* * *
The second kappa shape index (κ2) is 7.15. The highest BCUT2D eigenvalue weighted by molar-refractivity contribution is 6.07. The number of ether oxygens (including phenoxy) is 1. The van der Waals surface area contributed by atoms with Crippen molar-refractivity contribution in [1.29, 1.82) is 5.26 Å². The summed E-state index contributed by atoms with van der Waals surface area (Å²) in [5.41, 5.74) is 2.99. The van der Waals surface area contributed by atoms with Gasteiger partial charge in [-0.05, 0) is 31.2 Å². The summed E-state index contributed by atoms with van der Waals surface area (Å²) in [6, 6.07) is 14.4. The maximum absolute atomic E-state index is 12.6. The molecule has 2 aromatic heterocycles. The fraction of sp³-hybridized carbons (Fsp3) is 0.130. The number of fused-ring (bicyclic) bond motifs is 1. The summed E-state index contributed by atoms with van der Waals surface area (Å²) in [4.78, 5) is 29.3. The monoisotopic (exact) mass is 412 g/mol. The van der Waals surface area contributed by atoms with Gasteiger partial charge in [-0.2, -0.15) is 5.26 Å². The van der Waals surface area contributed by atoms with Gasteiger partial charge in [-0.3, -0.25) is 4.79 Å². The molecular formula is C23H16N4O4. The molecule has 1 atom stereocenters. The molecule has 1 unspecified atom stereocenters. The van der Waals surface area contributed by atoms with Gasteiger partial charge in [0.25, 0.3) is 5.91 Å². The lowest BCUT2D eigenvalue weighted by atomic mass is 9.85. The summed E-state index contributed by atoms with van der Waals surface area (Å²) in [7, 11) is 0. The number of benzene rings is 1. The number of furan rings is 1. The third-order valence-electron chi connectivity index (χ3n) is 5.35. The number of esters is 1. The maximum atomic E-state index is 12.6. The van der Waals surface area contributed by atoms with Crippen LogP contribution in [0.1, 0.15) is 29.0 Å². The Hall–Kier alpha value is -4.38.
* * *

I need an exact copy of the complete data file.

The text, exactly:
The second kappa shape index (κ2) is 7.15. The highest BCUT2D eigenvalue weighted by molar-refractivity contribution is 6.07. The number of ether oxygens (including phenoxy) is 1. The van der Waals surface area contributed by atoms with Crippen molar-refractivity contribution in [1.29, 1.82) is 5.26 Å². The summed E-state index contributed by atoms with van der Waals surface area (Å²) in [5.41, 5.74) is 2.99. The van der Waals surface area contributed by atoms with Gasteiger partial charge in [-0.05, 0) is 31.2 Å². The summed E-state index contributed by atoms with van der Waals surface area (Å²) in [6, 6.07) is 14.4. The maximum absolute atomic E-state index is 12.6. The molecule has 2 aromatic heterocycles. The fraction of sp³-hybridized carbons (Fsp3) is 0.130. The number of fused-ring (bicyclic) bond motifs is 1. The summed E-state index contributed by atoms with van der Waals surface area (Å²) in [4.78, 5) is 29.3. The monoisotopic (exact) mass is 412 g/mol. The van der Waals surface area contributed by atoms with Gasteiger partial charge in [-0.2, -0.15) is 5.26 Å². The van der Waals surface area contributed by atoms with Gasteiger partial charge in [-0.3, -0.25) is 4.79 Å². The molecular formula is C23H16N4O4. The molecule has 1 atom stereocenters. The molecule has 1 unspecified atom stereocenters. The van der Waals surface area contributed by atoms with Gasteiger partial charge in [0.25, 0.3) is 5.91 Å². The lowest BCUT2D eigenvalue weighted by atomic mass is 9.85. The summed E-state index contributed by atoms with van der Waals surface area (Å²) in [7, 11) is 0. The number of benzene rings is 1. The number of furan rings is 1. The third-order valence-electron chi connectivity index (χ3n) is 5.35. The number of esters is 1. The maximum atomic E-state index is 12.6. The van der Waals surface area contributed by atoms with Crippen LogP contribution in [0.1, 0.15) is 29.0 Å². The Hall–Kier alpha value is -4.38.